We often associate high end guitar building with more traditional manufacturing techniques, but New Zealander, Olaf Diegel has set out to change that perception with his 3D printed guitars. His latest creation is based on the farther of electric guitars, the Fender Telecaster.
Diegel created the the Steampunk 3D printed guitar as a tribute to the Telecaster. It features a 3D printed body with moving gears and piston. The entire body, including all its moving components is printed as a single component, with no further assembly required. The Steampunk paint job was done by New Zealand airbrush artist Ron van Dam.
The body of the guitar was created from a selective laser sintering (SLS) 3D printer from 3D Systems at 0.1mm layer thickness. SLS involves the use of a high power laser to fuse small particles of plastic, metal, ceramic, or glass powders into an object that has a desired shape. The laser selectively fuses powdered material by scanning cross-sections generated from a CAD file of the part on the surface of a powder bed. After each cross-section is scanned, the powder bed is lowered by one layer thickness, a new layer of material is applied on top, and the process is repeated until the part is completed. Diegel used Duraform nylon material for the 3D printed parts.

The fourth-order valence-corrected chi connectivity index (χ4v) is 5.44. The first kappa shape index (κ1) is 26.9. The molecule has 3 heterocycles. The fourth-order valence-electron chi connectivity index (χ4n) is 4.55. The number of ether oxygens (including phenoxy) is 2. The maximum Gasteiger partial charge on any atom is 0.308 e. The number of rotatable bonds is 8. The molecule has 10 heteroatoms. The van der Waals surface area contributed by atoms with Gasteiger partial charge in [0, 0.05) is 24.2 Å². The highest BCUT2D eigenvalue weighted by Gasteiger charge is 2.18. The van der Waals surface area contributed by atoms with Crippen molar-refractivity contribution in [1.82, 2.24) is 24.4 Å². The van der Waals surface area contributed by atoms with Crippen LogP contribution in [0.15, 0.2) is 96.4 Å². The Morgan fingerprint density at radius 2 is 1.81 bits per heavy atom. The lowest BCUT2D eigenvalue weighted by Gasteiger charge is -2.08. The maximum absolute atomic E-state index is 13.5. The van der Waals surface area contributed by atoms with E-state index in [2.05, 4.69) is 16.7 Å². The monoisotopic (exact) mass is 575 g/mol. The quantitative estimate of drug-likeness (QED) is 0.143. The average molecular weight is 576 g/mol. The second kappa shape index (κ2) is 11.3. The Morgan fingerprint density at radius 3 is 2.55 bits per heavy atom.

- Neck – Warmoth Pro Telecaster maple neck with maple fret board, 22 frets, 25 1/2″ scale, 42.86mm (1 11/16″) width GraphTech White TUSQ, 6150 sized jumbo frets, 10-16″ compound radius fret board, black inlay dots
- Body – 3D printed Duraform PA outer body, with maple inner core, airbrushed steampunk paint job, and sprayed with clear satin lacquer
- Bridge – Schaller 475, 6 String Flat Mount Bridge, Chrome
- Pickups – Seymour Duncan Quarter Pound Rhythm and Lead for Telecaster
- Tuning heads – Gotoh Mini 510 Locking Tuners, Chrome
- Controls – Pickup select switch, Volume knob, Tone knob, Gear motor on/off switch
- Other – Schaller Strap Locks, D’Addario strings (usually EXL-110 unless other specified), low-cost hard case for safe shipping (we can, however, also offer you a high quality case as an optional extra)
- Weight – 3.2Kg
Olaf Diegel is a design engineer with a assion for 3D printing and other advanced manufacturing technologies. As his real job, Olaf is professor of mechatronics and Massey University in Auckland, New Zealand.
Check out the video below and head over to odd.org.nz to see Diegel’s Steampunk guitar and his other creations.